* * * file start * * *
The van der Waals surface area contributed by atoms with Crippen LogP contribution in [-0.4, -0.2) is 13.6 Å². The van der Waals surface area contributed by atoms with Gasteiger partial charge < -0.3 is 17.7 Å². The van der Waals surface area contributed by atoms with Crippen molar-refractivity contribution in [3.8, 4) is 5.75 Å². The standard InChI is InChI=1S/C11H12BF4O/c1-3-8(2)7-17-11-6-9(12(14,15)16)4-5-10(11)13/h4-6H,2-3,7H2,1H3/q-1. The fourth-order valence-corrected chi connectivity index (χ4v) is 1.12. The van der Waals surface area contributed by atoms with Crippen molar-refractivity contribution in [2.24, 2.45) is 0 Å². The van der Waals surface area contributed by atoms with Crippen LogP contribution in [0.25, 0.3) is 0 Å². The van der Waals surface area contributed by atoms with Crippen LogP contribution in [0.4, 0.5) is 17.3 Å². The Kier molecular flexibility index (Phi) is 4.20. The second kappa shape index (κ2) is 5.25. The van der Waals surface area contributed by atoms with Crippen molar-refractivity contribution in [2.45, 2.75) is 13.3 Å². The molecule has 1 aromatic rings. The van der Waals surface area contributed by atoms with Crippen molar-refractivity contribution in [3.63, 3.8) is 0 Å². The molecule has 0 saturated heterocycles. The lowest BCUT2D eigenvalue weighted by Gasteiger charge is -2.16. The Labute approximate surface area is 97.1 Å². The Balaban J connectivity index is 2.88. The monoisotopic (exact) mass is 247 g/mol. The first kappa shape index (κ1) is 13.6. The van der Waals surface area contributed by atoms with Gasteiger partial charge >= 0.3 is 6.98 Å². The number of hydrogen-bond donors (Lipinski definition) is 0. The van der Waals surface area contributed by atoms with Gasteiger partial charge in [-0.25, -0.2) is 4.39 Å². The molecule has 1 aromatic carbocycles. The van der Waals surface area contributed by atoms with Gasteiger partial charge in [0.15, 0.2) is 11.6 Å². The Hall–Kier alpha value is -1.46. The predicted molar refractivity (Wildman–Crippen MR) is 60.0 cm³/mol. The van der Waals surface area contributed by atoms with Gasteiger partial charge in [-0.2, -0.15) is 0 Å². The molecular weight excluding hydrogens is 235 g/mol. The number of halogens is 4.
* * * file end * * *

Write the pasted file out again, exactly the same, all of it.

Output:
The van der Waals surface area contributed by atoms with Crippen LogP contribution in [-0.4, -0.2) is 13.6 Å². The van der Waals surface area contributed by atoms with Gasteiger partial charge < -0.3 is 17.7 Å². The van der Waals surface area contributed by atoms with Crippen molar-refractivity contribution in [3.8, 4) is 5.75 Å². The standard InChI is InChI=1S/C11H12BF4O/c1-3-8(2)7-17-11-6-9(12(14,15)16)4-5-10(11)13/h4-6H,2-3,7H2,1H3/q-1. The fourth-order valence-corrected chi connectivity index (χ4v) is 1.12. The van der Waals surface area contributed by atoms with Crippen molar-refractivity contribution in [2.24, 2.45) is 0 Å². The van der Waals surface area contributed by atoms with Crippen LogP contribution in [0.25, 0.3) is 0 Å². The van der Waals surface area contributed by atoms with Crippen LogP contribution in [0.4, 0.5) is 17.3 Å². The Kier molecular flexibility index (Phi) is 4.20. The second kappa shape index (κ2) is 5.25. The van der Waals surface area contributed by atoms with Crippen molar-refractivity contribution in [2.45, 2.75) is 13.3 Å². The molecule has 1 aromatic rings. The van der Waals surface area contributed by atoms with Crippen molar-refractivity contribution in [3.63, 3.8) is 0 Å². The molecule has 0 saturated heterocycles. The lowest BCUT2D eigenvalue weighted by Gasteiger charge is -2.16. The Labute approximate surface area is 97.1 Å². The Balaban J connectivity index is 2.88. The monoisotopic (exact) mass is 247 g/mol. The first kappa shape index (κ1) is 13.6. The van der Waals surface area contributed by atoms with Gasteiger partial charge >= 0.3 is 6.98 Å². The number of hydrogen-bond donors (Lipinski definition) is 0. The van der Waals surface area contributed by atoms with Gasteiger partial charge in [-0.25, -0.2) is 4.39 Å². The molecule has 1 aromatic carbocycles. The van der Waals surface area contributed by atoms with Gasteiger partial charge in [0.15, 0.2) is 11.6 Å². The Hall–Kier alpha value is -1.46. The predicted molar refractivity (Wildman–Crippen MR) is 60.0 cm³/mol. The van der Waals surface area contributed by atoms with Gasteiger partial charge in [-0.2, -0.15) is 0 Å². The molecular weight excluding hydrogens is 235 g/mol. The number of halogens is 4.